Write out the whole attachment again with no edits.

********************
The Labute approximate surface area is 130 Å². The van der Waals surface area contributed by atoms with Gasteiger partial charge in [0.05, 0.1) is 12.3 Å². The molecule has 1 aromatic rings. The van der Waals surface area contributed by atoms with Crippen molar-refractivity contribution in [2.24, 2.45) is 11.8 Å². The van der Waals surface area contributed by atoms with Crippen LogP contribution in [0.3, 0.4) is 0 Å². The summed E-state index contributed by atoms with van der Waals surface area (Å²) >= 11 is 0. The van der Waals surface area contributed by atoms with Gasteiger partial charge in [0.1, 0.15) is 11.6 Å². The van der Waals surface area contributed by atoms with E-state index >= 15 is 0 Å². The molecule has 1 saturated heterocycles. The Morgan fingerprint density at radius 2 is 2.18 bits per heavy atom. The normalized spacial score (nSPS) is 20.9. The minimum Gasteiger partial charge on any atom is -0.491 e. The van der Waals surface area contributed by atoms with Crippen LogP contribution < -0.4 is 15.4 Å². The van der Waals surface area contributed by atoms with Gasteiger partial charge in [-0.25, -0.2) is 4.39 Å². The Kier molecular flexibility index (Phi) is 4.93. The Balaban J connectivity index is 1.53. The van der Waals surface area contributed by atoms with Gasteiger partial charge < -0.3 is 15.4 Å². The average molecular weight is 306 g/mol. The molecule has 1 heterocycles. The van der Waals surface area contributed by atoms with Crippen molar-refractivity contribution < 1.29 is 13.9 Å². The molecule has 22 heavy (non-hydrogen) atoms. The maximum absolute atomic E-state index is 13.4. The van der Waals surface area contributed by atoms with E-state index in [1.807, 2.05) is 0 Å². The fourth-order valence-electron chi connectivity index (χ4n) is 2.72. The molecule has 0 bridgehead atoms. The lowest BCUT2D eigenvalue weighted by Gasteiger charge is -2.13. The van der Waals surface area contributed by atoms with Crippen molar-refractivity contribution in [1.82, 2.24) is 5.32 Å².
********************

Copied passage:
The Labute approximate surface area is 130 Å². The van der Waals surface area contributed by atoms with Gasteiger partial charge in [0.05, 0.1) is 12.3 Å². The molecule has 1 aromatic rings. The van der Waals surface area contributed by atoms with Crippen molar-refractivity contribution in [2.24, 2.45) is 11.8 Å². The van der Waals surface area contributed by atoms with Crippen LogP contribution in [0.3, 0.4) is 0 Å². The summed E-state index contributed by atoms with van der Waals surface area (Å²) >= 11 is 0. The van der Waals surface area contributed by atoms with Gasteiger partial charge in [0.1, 0.15) is 11.6 Å². The van der Waals surface area contributed by atoms with E-state index >= 15 is 0 Å². The molecule has 1 saturated heterocycles. The Morgan fingerprint density at radius 2 is 2.18 bits per heavy atom. The normalized spacial score (nSPS) is 20.9. The minimum Gasteiger partial charge on any atom is -0.491 e. The van der Waals surface area contributed by atoms with Crippen LogP contribution < -0.4 is 15.4 Å². The van der Waals surface area contributed by atoms with Gasteiger partial charge in [-0.25, -0.2) is 4.39 Å². The Kier molecular flexibility index (Phi) is 4.93. The Balaban J connectivity index is 1.53. The van der Waals surface area contributed by atoms with Gasteiger partial charge < -0.3 is 15.4 Å². The average molecular weight is 306 g/mol. The molecule has 1 heterocycles. The van der Waals surface area contributed by atoms with Crippen molar-refractivity contribution < 1.29 is 13.9 Å². The molecule has 22 heavy (non-hydrogen) atoms. The maximum absolute atomic E-state index is 13.4. The van der Waals surface area contributed by atoms with E-state index in [1.807, 2.05) is 0 Å². The fourth-order valence-electron chi connectivity index (χ4n) is 2.72. The molecule has 0 bridgehead atoms. The lowest BCUT2D eigenvalue weighted by Gasteiger charge is -2.13. The van der Waals surface area contributed by atoms with Crippen molar-refractivity contribution in [1.82, 2.24) is 5.32 Å².